He didn’t mention them in his tweet. He didn’t say what they did. He didn’t comment on their love of violence. Instead, he coyly said ‘an innocent child who was lost has now been found’. You’d think Emily had wandered off in a shopping mall. ‘Where was she “lost”, Leo? Down the back of the sofa?’, teased Graham Linehan. It is properly disturbing that the PM of the nation of which Emily is a citizen failed to mention that this poor girl was seized from a sleepover with her friend during the worst anti-Semitic pogrom of modern times and then held against her will for 50 days. Why didn’t he tell this truth?

He’s had a furious backlash. Emily wasn’t ‘lost’ and ‘found’, tweeters have reminded the Taoiseach: she was kidnapped and liberated. He even suffered the indignity of having a Community Note attached to his tweet on ‘X’ to add some flesh of truth to the bones of his cowardly comment. ‘Emily wasn’t lost. She was abducted by terrorists from Hamas’, it says. He tried to settle the storm by tweeting out his entire statement on Emily’s release. It made things worse. Yes, it says she was ‘snatched’ (finally), but it makes no mention of Hamas. Who snatched her, Leo? Maybe it was those thugs of O’Connell Street who ‘love violence’. It’s a mystery.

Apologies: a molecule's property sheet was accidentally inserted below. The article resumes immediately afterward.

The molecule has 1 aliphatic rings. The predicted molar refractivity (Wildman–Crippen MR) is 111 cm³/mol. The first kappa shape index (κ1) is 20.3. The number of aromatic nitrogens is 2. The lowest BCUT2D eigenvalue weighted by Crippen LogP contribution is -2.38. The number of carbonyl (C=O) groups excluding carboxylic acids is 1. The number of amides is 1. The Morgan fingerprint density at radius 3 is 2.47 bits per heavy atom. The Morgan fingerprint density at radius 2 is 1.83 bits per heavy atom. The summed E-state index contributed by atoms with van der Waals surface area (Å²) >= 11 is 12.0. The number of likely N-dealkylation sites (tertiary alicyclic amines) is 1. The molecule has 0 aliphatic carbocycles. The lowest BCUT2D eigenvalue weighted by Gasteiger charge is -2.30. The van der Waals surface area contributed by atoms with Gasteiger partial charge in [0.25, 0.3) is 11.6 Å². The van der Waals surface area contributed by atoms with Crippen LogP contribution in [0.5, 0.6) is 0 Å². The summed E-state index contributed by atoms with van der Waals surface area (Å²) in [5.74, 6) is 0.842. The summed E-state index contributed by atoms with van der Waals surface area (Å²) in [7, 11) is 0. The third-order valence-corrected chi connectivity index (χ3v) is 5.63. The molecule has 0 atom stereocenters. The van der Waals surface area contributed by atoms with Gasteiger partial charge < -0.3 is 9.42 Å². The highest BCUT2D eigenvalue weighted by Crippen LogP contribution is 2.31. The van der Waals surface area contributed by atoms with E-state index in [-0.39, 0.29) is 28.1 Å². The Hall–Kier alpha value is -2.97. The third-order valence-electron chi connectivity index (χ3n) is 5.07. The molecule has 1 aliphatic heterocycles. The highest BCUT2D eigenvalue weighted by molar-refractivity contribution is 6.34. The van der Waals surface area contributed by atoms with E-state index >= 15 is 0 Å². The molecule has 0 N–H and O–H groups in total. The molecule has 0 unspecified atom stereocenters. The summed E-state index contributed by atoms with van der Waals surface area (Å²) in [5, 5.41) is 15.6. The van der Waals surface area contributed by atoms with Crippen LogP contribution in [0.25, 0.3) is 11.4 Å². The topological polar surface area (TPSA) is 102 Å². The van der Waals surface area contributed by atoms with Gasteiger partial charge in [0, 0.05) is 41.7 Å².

Varadkar apologists rushed in to say he was clearly alluding to a passage from the Bible and only idiots didn’t get it. He was referencing Luke 15:32, they insist, which says ‘this brother of yours was dead and is alive again; he was lost and is found’. Come off it. Let’s leave to one side the fact that Varadkar is hardly the kind of politician who goes about quoting the Bible. More to the point, Luke 15 tells the Parable of the Prodigal Son, the young fella who squanders his parents’ money on whores before slinking home for forgiveness. If Varadkar really was speaking of sweet, innocent Emily in the same breath as a man who fucked away his parents’ fortune, then his tweet was even madder than we thought.